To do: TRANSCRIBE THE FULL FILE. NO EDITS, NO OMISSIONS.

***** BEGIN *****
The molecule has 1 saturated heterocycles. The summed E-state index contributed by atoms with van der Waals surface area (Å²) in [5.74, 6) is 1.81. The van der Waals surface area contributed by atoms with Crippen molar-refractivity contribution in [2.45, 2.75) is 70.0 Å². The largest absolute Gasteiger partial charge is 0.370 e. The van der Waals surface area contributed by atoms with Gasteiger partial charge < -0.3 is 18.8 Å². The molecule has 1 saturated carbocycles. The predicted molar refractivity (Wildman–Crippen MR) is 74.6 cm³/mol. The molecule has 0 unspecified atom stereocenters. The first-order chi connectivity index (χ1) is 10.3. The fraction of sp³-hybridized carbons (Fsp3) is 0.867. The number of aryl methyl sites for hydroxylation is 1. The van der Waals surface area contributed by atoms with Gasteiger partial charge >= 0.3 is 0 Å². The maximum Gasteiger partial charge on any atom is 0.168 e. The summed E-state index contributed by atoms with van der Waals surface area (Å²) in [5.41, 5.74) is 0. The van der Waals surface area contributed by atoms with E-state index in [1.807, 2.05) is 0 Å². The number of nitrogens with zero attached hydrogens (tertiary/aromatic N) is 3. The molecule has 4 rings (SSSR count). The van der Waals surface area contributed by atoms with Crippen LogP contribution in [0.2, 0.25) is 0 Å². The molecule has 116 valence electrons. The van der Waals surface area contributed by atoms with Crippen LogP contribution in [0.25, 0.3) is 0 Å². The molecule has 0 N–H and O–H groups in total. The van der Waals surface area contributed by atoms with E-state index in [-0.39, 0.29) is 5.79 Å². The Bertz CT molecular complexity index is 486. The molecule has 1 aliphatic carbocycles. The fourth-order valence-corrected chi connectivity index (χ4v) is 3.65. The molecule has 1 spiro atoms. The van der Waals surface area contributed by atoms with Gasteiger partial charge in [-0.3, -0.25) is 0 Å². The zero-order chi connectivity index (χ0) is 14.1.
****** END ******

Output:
The molecule has 1 saturated heterocycles. The summed E-state index contributed by atoms with van der Waals surface area (Å²) in [5.74, 6) is 1.81. The van der Waals surface area contributed by atoms with Crippen molar-refractivity contribution in [2.45, 2.75) is 70.0 Å². The largest absolute Gasteiger partial charge is 0.370 e. The van der Waals surface area contributed by atoms with Gasteiger partial charge < -0.3 is 18.8 Å². The molecule has 1 saturated carbocycles. The predicted molar refractivity (Wildman–Crippen MR) is 74.6 cm³/mol. The molecule has 0 unspecified atom stereocenters. The first-order chi connectivity index (χ1) is 10.3. The fraction of sp³-hybridized carbons (Fsp3) is 0.867. The number of aryl methyl sites for hydroxylation is 1. The van der Waals surface area contributed by atoms with Gasteiger partial charge >= 0.3 is 0 Å². The maximum Gasteiger partial charge on any atom is 0.168 e. The summed E-state index contributed by atoms with van der Waals surface area (Å²) in [5.41, 5.74) is 0. The van der Waals surface area contributed by atoms with E-state index in [1.807, 2.05) is 0 Å². The number of nitrogens with zero attached hydrogens (tertiary/aromatic N) is 3. The molecule has 4 rings (SSSR count). The van der Waals surface area contributed by atoms with Crippen LogP contribution in [0.2, 0.25) is 0 Å². The molecule has 116 valence electrons. The van der Waals surface area contributed by atoms with Crippen LogP contribution in [0.25, 0.3) is 0 Å². The molecule has 0 N–H and O–H groups in total. The van der Waals surface area contributed by atoms with E-state index in [-0.39, 0.29) is 5.79 Å². The Bertz CT molecular complexity index is 486. The molecule has 1 aliphatic carbocycles. The fourth-order valence-corrected chi connectivity index (χ4v) is 3.65. The molecule has 1 spiro atoms. The van der Waals surface area contributed by atoms with Gasteiger partial charge in [-0.3, -0.25) is 0 Å². The zero-order chi connectivity index (χ0) is 14.1.